3. Do not post “offensive” posts, links or images

Any material which constitutes defamation, harassment, or abuse is strictly prohibited. Material that is sexually or otherwise obscene, racist, or otherwise overly discriminatory is not permitted.
--

Define  "offensive," "defamation," "harassment," "obscene," "racist" and "disriminatory" ?

In the past Neven ran this forum with no explicit rules and used his judgement. I think that mostly worked, people went along because he started the forum and owns it. Replacing him with another dictator might work, as long as the dictator remained benevolent.

I would suggest taking a vote on new dictator(s) and spelling out a procedure for removal. Of course, that brings up other issues such as term limits, re-elections, campaigning limits ...

Perhaps Neven should have the power to appoint and remove sub-dictators instead of elections. As in political elections, those who want the job are sometimes exactly the people who should not be allowed to have it.

sidd

26
Arctic sea ice / Re: When will the Arctic Go Ice Free?
« on: April 09, 2020, 03:57:05 AM »
Single year and Cumulative probabilities for a ZERO volume year (as estimated in previous post).  Zero volume is unrealistic and the strictest possible definition for a BOE, but we have to have some criterion to estimate a date for BOE.

   Single year      Cum chance of first,
   chance of 0 Vol.     0 Vol. year

2020       3.0%           3.0%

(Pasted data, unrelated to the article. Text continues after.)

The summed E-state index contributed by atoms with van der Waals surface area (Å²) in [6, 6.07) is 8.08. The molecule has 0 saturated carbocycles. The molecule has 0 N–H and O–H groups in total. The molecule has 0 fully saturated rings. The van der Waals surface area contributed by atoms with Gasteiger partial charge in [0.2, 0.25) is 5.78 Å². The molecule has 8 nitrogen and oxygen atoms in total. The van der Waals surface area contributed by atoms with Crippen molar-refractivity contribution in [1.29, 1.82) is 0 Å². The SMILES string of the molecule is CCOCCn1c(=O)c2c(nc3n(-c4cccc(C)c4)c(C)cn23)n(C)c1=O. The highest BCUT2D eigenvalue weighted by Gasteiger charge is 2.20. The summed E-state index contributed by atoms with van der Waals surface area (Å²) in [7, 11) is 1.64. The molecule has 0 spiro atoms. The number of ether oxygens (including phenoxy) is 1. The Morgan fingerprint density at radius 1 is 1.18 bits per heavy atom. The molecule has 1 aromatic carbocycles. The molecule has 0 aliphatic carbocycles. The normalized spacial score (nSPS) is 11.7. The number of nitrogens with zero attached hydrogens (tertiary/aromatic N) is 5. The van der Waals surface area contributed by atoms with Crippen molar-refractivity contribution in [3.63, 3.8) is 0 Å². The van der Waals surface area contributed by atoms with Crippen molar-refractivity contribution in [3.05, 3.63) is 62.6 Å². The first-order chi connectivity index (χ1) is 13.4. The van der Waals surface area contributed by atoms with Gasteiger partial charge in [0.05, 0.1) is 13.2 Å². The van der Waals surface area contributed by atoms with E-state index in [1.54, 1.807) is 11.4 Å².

2021       3.6%           6.5%
2022       4.3%         10.5%
2023       5.1%         15.1%
2024       5.9%         20.1%
2025       6.9%         25.6%
2026       7.9%         31.5%
2027       9.0%         37.7%
2028     10.2%         44.1%
2029     11.5%         50.5%
2030     12.8%         56.9%
2031     14.2%         63.0%
2032     15.7%         68.8%
2033     17.2%         74.2%
2034     18.8%         79.0%
2035     20.4%         83.3%
2036     22.0%         87.0%
2037     23.6%         90.0%
2038     25.2%         92.6%
2039     26.8%         94.6%
2040     28.4%         96.1%

27
Arctic sea ice / Re: The 2020 melting season
« on: April 03, 2020, 01:46:48 PM »
Around this time of year I usually take a screenshot of the ESRL Ice thickness assessment. Here are the years 2018, 2019 compared with forecast thickness 7th April 2020. (not on exact same dates but within +/- 1 week).

It does n't augur well for the coming summer.

The legend is the same for each chart with max pink colour indicating thickness of 1.6m or more. For resistence against the Arctic melt season you would be hoping for pink colour spread across the whole Arctic by now. But we are far from that.